NASA, FAA Discuss Formal Collaboration on Small Drones

 - September 17, 2015, 11:51 AM
Online retailer Amazon released this airspace concept for small drone traffic at the NASA UTM conference in July. (Image: Amazon)

The Federal Aviation Administration, NASA and standards organization RTCA plan to form a committee to set standards for the commercial use of small drones, an effort that would resemble what the parties are already doing in the case of large unmanned aircraft systems (UAS).

The effort to develop performance standards for small drones has gained momentum since NASA Ames Research Center hosted a well-attended conference in July focused on the Unmanned Aerial System Traffic Management, or UTM, system it is developing with some 120 collaborators from industry and academia. Bringing NASA and the FAA together under the auspices of RTCA, which has official status as a federal advisory committee to the FAA, would align the research and regulatory approaches to small drones.

NASA already participates on RTCA Special Committee 228, which has been engaged since 2013 in developing “detect and avoid” and communications and control performance standards for large UAS. In a related effort, the space agency, the FAA, manufacturer General Atomics and avionics supplier Honeywell have collaborated on collision-avoidance research using NASA’s five-ton Ikhana unmanned aircraft, an MQ-9 Predator B.

Speaking at an Air Force Association conference in National Harbor, Md., on September 15, RTCA president Margaret Jenny said discussions are under way to start a new collaboration of the federal agencies on small drones, which the FAA has defined as aircraft weighing less than 55 pounds. The effort would develop performance standards, or operational parameters, for drones that are used for commercial purposes, such as Amazon’s proposed Prime Air package-delivery service. It is not aimed at drones flown by hobbyists for recreational purposes.

“We are working with NASA and FAA right now and expect that we will have some activity starting up to address some minimum performance standards and a self-certification process for those who are operating these commercially,” Jenny said. “The issue with those who are not [is a] huge challenge for the FAA to solve. We’re going to be trying to carve out the commercial aspect of that.”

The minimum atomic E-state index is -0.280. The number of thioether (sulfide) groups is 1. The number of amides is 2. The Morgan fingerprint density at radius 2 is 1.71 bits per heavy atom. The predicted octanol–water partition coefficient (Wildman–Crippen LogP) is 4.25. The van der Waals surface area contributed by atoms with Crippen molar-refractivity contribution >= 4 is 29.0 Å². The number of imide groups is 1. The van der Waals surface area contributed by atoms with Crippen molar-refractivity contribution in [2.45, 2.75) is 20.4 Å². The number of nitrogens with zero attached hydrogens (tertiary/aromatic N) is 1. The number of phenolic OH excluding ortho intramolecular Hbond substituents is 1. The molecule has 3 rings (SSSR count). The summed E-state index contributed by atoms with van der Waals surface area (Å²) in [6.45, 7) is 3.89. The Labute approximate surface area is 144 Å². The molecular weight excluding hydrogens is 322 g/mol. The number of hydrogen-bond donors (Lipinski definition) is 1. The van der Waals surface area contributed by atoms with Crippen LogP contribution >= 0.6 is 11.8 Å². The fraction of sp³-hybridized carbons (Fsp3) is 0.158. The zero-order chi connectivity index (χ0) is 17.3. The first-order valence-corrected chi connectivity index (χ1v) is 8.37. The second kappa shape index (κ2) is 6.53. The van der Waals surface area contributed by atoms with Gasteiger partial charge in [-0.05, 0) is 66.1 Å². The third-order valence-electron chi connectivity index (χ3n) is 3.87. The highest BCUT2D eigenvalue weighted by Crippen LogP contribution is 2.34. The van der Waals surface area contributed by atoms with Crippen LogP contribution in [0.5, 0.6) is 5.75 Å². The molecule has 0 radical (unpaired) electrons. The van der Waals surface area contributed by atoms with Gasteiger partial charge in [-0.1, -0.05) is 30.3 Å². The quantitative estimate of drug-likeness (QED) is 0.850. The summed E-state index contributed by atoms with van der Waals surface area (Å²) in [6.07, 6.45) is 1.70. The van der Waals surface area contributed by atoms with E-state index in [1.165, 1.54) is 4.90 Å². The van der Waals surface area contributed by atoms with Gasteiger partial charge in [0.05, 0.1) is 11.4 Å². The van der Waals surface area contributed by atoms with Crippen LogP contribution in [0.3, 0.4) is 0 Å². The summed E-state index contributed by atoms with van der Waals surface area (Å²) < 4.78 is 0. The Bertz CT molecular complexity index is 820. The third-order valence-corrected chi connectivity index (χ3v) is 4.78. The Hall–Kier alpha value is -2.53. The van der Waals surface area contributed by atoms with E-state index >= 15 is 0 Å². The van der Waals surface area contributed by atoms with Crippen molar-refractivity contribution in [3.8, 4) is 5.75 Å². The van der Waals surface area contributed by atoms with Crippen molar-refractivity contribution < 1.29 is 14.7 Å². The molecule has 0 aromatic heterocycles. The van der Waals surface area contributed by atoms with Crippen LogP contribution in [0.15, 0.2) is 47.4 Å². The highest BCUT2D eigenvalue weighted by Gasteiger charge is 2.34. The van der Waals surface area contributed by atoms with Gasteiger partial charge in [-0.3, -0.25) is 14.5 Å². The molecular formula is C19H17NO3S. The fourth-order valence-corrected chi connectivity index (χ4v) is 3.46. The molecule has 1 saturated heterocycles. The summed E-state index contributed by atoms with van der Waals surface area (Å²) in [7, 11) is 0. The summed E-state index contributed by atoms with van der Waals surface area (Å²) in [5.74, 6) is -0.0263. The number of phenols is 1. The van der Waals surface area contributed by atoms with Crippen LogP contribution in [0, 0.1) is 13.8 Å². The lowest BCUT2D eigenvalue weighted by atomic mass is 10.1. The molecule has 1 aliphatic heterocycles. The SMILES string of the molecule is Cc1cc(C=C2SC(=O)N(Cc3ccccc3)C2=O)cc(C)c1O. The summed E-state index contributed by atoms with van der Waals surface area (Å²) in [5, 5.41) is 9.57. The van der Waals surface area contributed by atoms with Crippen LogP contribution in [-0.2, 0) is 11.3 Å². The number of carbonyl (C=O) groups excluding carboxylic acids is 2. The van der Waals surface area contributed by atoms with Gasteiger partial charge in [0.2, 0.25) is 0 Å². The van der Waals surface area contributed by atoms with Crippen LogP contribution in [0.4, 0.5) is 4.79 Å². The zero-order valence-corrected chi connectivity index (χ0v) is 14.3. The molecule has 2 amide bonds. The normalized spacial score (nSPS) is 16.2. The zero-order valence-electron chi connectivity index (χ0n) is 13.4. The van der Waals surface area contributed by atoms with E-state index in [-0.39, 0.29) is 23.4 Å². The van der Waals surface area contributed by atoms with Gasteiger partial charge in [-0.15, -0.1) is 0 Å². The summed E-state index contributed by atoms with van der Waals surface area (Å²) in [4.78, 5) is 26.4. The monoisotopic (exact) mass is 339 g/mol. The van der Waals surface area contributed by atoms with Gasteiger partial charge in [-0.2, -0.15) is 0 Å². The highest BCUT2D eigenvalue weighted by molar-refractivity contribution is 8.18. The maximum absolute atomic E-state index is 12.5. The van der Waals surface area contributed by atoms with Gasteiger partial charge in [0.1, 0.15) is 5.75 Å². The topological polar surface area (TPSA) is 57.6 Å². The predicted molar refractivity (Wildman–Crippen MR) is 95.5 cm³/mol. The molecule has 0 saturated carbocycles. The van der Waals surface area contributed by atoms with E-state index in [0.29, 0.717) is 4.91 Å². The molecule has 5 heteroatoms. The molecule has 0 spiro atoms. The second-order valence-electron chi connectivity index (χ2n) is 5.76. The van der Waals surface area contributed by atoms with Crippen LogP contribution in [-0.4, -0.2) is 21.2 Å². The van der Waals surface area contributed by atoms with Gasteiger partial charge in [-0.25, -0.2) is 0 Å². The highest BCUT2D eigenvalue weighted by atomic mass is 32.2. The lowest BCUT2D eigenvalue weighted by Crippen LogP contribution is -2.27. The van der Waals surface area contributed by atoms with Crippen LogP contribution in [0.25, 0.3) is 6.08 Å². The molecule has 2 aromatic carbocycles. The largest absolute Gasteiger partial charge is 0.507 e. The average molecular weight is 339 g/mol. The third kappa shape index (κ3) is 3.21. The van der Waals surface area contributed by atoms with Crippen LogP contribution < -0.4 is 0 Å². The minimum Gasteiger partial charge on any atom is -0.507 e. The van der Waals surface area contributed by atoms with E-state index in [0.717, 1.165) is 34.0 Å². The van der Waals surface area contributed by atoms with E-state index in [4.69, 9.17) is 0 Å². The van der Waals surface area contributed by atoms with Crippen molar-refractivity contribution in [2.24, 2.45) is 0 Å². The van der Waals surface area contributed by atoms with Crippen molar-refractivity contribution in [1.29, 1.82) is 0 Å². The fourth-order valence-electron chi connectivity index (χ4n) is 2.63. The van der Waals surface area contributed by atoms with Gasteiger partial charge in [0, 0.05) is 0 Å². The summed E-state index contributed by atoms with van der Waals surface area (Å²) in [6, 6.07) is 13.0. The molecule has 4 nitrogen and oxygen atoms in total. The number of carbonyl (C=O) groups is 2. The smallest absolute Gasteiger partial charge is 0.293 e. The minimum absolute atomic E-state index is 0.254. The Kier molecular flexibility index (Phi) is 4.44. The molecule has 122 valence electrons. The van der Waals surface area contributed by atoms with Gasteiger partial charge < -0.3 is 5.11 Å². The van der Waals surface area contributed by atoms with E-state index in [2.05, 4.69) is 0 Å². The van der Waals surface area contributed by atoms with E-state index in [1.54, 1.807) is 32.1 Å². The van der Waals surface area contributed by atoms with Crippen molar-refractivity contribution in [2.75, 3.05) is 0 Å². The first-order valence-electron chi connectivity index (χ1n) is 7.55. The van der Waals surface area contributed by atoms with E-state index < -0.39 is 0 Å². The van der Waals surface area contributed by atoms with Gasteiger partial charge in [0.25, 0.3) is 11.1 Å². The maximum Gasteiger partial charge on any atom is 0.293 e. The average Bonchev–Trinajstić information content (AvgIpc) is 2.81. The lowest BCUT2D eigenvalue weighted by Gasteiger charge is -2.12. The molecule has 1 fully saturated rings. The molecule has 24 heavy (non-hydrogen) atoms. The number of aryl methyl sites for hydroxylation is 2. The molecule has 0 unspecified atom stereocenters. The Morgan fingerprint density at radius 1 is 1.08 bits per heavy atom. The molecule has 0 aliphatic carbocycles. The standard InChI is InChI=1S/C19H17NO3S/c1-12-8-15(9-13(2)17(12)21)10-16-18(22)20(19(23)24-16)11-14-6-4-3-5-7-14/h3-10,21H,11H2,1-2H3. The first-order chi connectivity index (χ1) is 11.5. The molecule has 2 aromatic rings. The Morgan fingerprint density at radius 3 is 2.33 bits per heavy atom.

Also speaking at the conference, Edward Bolton, FAA assistant administrator for NextGen, confirmed that the agency is consulting with NASA and RTCA “about an overarching forum that would try to find exactly how we’re going to manage” small commercial drones flying at 500 feet or less above the ground.

NASA’s effort to develop a UTM system, which would manage low-flying drone traffic, started in 2013 as a technical challenge under the agency’s Safe Autonomous Systems Operations Project. It was officially launched in the current federal fiscal year, receiving $15.6 million in funding. NASA plans to achieve the UTM vision in four increments, or software builds, supporting spacing, collision avoidance and trajectory management functions for increasingly dense levels of drone traffic.

Among presenters at the “UTM 2015” conference that NASA Ames hosted at Moffett Federal Airfield in Mountain View, Calif., was Amazon, which floated its own concept of a future airspace system accommodating small drones. It would feature segregated, or restricted, airspace below 500 feet, leaving the zone closest to the ground for small drones and effectively separating them from manned aviation.

The lower zone would be further stratified, with the airspace below 200 feet reserved for localized traffic, such as for photography, surveying or inspection operations, and flights of less sophisticated drones. The airspace between 200 and 400 feet would be a “high-speed transit” layer for more sophisticated machines with sense and avoid capability, flying beyond the operator’s line-of-sight.